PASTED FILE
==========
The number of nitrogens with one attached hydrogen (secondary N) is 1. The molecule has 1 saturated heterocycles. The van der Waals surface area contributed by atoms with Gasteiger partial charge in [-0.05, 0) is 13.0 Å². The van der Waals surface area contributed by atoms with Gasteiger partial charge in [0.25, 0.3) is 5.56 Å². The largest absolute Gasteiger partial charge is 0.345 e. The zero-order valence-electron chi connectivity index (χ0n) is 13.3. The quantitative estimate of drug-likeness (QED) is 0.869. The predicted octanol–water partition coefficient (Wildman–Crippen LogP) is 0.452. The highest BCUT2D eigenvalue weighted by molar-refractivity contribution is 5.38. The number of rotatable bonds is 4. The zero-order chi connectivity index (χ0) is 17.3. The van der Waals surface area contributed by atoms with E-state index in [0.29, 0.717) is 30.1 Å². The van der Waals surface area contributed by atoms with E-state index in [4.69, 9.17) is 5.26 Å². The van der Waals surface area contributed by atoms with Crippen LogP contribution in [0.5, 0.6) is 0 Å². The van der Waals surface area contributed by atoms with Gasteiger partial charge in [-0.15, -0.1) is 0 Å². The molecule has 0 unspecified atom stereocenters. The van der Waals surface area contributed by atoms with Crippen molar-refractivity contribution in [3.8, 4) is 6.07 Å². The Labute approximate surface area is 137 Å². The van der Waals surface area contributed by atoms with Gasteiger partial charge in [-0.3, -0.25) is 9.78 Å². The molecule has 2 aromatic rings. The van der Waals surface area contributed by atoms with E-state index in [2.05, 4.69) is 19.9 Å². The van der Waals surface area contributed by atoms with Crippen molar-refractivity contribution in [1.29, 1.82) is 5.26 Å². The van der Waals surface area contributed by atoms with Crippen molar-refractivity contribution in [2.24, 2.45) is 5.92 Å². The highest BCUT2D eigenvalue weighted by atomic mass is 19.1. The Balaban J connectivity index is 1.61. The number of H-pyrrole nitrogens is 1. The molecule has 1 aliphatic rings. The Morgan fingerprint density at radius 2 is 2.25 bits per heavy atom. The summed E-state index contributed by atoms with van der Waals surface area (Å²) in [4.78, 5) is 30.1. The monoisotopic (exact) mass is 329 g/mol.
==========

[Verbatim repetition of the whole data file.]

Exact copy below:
The number of nitrogens with one attached hydrogen (secondary N) is 1. The molecule has 1 saturated heterocycles. The van der Waals surface area contributed by atoms with Gasteiger partial charge in [-0.05, 0) is 13.0 Å². The van der Waals surface area contributed by atoms with Gasteiger partial charge in [0.25, 0.3) is 5.56 Å². The largest absolute Gasteiger partial charge is 0.345 e. The zero-order valence-electron chi connectivity index (χ0n) is 13.3. The quantitative estimate of drug-likeness (QED) is 0.869. The predicted octanol–water partition coefficient (Wildman–Crippen LogP) is 0.452. The highest BCUT2D eigenvalue weighted by molar-refractivity contribution is 5.38. The number of rotatable bonds is 4. The zero-order chi connectivity index (χ0) is 17.3. The van der Waals surface area contributed by atoms with E-state index in [0.29, 0.717) is 30.1 Å². The van der Waals surface area contributed by atoms with E-state index in [4.69, 9.17) is 5.26 Å². The van der Waals surface area contributed by atoms with Crippen LogP contribution in [0.5, 0.6) is 0 Å². The van der Waals surface area contributed by atoms with Gasteiger partial charge in [-0.15, -0.1) is 0 Å². The molecule has 0 unspecified atom stereocenters. The van der Waals surface area contributed by atoms with Crippen molar-refractivity contribution in [3.8, 4) is 6.07 Å². The Labute approximate surface area is 137 Å². The van der Waals surface area contributed by atoms with Gasteiger partial charge in [-0.3, -0.25) is 9.78 Å². The molecule has 2 aromatic rings. The van der Waals surface area contributed by atoms with E-state index in [2.05, 4.69) is 19.9 Å². The van der Waals surface area contributed by atoms with Crippen molar-refractivity contribution in [1.29, 1.82) is 5.26 Å². The van der Waals surface area contributed by atoms with Crippen molar-refractivity contribution in [2.24, 2.45) is 5.92 Å². The highest BCUT2D eigenvalue weighted by atomic mass is 19.1. The Balaban J connectivity index is 1.61. The number of H-pyrrole nitrogens is 1. The molecule has 1 aliphatic rings. The Morgan fingerprint density at radius 2 is 2.25 bits per heavy atom. The summed E-state index contributed by atoms with van der Waals surface area (Å²) in [4.78, 5) is 30.1. The monoisotopic (exact) mass is 329 g/mol.